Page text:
THE ARMADA (443 pp.)Garreft MattinglyHoughton, Miffin ($6).
Before the 130-odd ships that were the core of the Spanish Armada had been provisioned, searched for contraband women, and set creaking out of Lisbon harbor in May of 1588, one of the captains assessed the expedition's chances; unless a miracle occurred, the English could be expected to knock the Spanish to pieces. "So," he finished with heavy irony, "we are sailing against England in the hope of a miracle."
The Armada's plan for the assault was to sail from Lisbon to Dunkirk, pick up the Duke of Parma's powerful army, toughened by the Low Country wars, and invade England. But, astoundingly, no provision had been made for getting the army aboard the Armada's vessels. The Duke of Parma had no deep-water port, and Spain's fighting ships could not get within miles of Dunkirk's beach. Parma had only a few rotting barges to bridge the distance. But as things turned out, the Duke never had his chance to drown because the Armada, intercepted by the British, never got near Dunkirk. This monumental snafu is typical of one of history's most inept naval campaigns.
Fresh & Incalculable. Author Mattingly, professor of European history at Columbia University, begins his account with the execution of Mary Stuart, Roman Catholic Queen of Scotland, in February 1587. Partly as a result, Spain's King Philip II, known as "the Prudent," abandoned prudence long enough to let himself be talked into a campaign designed to cut Protestant Elizabeth down to size. The project, tersely referred to as The Enterprise, was hastily begun. From the start, nothing went right with armaments, provisions, recruiting, and 3½ months be fore the Armada was to sail, its aged admiral died. King Philip unaccountably replaced him with the Duke of Medina Sidonia who objected miserably that "I know by experience of the little I have been at sea that I am always seasick and always catch cold."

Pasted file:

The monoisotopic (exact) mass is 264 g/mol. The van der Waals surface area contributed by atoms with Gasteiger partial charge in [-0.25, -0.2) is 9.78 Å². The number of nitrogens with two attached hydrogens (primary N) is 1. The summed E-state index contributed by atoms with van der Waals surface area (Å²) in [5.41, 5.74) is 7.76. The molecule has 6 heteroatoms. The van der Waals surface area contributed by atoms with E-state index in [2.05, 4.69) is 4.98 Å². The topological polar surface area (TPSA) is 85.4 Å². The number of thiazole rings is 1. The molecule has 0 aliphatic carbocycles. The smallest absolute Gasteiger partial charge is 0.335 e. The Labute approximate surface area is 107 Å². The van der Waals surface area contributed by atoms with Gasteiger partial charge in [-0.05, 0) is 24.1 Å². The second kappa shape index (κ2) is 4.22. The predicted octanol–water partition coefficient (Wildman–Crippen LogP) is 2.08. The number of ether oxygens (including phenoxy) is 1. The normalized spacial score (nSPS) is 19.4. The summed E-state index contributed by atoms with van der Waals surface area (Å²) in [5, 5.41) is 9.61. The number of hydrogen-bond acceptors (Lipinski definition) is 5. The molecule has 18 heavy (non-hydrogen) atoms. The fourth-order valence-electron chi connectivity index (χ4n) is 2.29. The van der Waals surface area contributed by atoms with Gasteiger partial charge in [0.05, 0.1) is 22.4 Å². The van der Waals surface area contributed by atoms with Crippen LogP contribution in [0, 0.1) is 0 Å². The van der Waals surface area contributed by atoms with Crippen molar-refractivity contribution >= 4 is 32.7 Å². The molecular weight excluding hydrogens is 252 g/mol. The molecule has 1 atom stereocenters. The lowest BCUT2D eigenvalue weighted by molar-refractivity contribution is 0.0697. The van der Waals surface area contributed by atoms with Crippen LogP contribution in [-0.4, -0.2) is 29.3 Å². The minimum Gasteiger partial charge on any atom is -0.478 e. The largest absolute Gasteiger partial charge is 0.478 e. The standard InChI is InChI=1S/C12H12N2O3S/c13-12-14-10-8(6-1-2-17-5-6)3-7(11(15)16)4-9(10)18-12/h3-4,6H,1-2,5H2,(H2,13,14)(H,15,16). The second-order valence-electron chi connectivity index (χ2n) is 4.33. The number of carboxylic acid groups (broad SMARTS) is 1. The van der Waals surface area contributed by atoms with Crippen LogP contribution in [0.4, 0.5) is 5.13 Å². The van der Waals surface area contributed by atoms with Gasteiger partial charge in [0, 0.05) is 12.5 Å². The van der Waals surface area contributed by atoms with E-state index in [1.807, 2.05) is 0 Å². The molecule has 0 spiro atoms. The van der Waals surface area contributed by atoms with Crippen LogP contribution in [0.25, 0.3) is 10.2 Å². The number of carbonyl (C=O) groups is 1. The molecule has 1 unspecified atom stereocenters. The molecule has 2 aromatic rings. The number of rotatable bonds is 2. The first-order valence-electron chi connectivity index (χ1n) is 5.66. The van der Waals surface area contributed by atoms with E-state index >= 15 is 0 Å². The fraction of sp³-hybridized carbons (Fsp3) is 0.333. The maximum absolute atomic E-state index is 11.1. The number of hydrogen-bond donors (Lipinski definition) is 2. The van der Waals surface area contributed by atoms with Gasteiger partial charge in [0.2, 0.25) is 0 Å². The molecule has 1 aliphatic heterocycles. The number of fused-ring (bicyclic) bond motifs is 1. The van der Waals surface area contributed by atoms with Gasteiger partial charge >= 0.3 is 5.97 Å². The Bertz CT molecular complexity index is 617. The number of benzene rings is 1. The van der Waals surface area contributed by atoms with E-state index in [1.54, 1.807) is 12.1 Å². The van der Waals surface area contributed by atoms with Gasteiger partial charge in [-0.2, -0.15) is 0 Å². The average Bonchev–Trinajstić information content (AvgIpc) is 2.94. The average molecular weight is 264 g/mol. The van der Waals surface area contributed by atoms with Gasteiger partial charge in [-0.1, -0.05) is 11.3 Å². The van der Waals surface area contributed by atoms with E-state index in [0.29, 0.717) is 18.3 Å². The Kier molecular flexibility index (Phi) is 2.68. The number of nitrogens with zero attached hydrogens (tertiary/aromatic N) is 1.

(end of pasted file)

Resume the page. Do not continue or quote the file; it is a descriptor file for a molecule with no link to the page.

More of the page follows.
On July 29 the Armada was reported off Plymouth,* and Sir Francis Drake cockily went on with his game of bowls, supposedly boasted that he had time to finish and beat the Spaniards too. Of the running sea fight that began next day, Historian Mattingly observes: "No naval campaign in previous history, and none afterward until the advent of the aircraft carrier, involved so many fresh and incalculable factors."
Out of Luck & Ammunition. The Spaniards and British had about 200 vessels between them, and no one really knew how to maneuver such numbers of warships, nor had anyone foreseen the length of the running battle (nine days) and the amount of ammunition needed. Another unpredictable-factor was the newly designed British ships, smaller and faster than the traditional men-of-war; with them, the British hoped to abandon the old tactics of close fighting and grappling, instead intended to stand off and demolish the Spanish ships with long guns. This plan did not work; gunnery was so imprecise that no captain knew whether a given culverin would dismast his enemy, drop its ball a quarter-mile short, or explode and wreck his own ship.